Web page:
Judging women on the basis of their hormonal level and questioning their gender is shameful and degrading. It brings women in the spotlight for all the wrong reasons while the general public demean them and often isolate them. They are socially scrutinised and people start commenting on their gender. There are many who say, “We didn’t know you were a man”.

Their future prospects including their career and marriage prospects are jeopardised. This often pushes them into severe depression and sometimes suicide. Imagine the trauma that a woman goes through when she lives her whole life as a female and is suddenly told she is not woman enough to participate. There are many athletes whose medals were revoked after gender testing.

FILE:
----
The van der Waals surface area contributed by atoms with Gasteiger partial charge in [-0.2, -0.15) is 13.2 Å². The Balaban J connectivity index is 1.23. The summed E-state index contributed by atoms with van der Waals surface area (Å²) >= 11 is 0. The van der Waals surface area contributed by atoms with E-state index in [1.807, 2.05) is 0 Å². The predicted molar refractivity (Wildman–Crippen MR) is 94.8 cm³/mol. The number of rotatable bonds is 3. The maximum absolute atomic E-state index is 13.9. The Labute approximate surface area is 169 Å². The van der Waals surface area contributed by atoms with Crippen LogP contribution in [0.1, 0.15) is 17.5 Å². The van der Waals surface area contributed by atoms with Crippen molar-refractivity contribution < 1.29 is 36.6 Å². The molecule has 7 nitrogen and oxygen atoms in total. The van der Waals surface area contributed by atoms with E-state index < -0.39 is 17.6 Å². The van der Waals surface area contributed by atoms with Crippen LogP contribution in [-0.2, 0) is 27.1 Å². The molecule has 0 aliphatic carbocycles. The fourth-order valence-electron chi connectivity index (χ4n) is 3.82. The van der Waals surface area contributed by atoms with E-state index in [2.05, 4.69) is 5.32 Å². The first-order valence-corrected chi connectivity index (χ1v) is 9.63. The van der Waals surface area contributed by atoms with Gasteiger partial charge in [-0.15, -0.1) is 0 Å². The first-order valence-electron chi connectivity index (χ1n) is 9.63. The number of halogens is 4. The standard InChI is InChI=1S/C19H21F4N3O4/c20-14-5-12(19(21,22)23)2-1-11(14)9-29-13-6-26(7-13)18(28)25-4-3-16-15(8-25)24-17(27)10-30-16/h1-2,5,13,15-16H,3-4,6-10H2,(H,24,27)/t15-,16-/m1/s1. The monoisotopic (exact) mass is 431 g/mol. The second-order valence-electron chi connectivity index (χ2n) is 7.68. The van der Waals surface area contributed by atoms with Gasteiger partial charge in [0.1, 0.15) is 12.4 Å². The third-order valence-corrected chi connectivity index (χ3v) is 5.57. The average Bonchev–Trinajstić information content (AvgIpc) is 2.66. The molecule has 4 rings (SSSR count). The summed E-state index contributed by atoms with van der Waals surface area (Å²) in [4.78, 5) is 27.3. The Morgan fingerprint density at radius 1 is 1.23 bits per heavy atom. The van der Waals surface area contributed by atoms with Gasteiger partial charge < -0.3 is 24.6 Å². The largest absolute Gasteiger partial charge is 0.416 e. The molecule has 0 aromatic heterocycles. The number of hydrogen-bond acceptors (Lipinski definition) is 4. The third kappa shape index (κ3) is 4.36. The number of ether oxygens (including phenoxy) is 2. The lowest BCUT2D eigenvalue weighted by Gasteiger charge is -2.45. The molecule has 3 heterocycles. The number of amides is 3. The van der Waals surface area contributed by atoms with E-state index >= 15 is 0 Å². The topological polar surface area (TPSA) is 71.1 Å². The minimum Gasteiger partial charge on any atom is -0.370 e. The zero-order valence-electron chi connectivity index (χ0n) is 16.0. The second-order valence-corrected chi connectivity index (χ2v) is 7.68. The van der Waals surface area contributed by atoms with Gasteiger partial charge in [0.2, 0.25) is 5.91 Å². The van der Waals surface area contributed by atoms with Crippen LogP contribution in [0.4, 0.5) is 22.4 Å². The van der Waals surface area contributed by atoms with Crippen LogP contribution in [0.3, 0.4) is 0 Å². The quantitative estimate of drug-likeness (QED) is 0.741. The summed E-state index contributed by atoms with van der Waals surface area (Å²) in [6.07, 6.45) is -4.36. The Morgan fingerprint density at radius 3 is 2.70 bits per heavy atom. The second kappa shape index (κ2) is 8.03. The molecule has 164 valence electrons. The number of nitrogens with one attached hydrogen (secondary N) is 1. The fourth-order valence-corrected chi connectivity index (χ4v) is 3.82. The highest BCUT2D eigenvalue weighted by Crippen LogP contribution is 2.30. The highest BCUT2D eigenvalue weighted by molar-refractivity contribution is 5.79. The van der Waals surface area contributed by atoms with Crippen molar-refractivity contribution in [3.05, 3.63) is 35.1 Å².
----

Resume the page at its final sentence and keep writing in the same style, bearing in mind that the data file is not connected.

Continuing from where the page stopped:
Indian middle-distance runner Santhi Soundarajan, who won the silver medal in 800 m at the 2006 Asian Games in Doha, Qatar, failed the sex verification test and subsequently stripped of her medal. Dutee Chand was dropped from the 2014 Commonwealth Games at the last minute after the Athletic Federation of India stated that hyperandrogenism made her ineligible to compete as a female athlete. Dutee Chand took a case to the Court of Arbitration for Sport and won an interim judgment in mid-2015. In  2016, Chand qualified to compete in the 100 metres race at the Summer Olympics.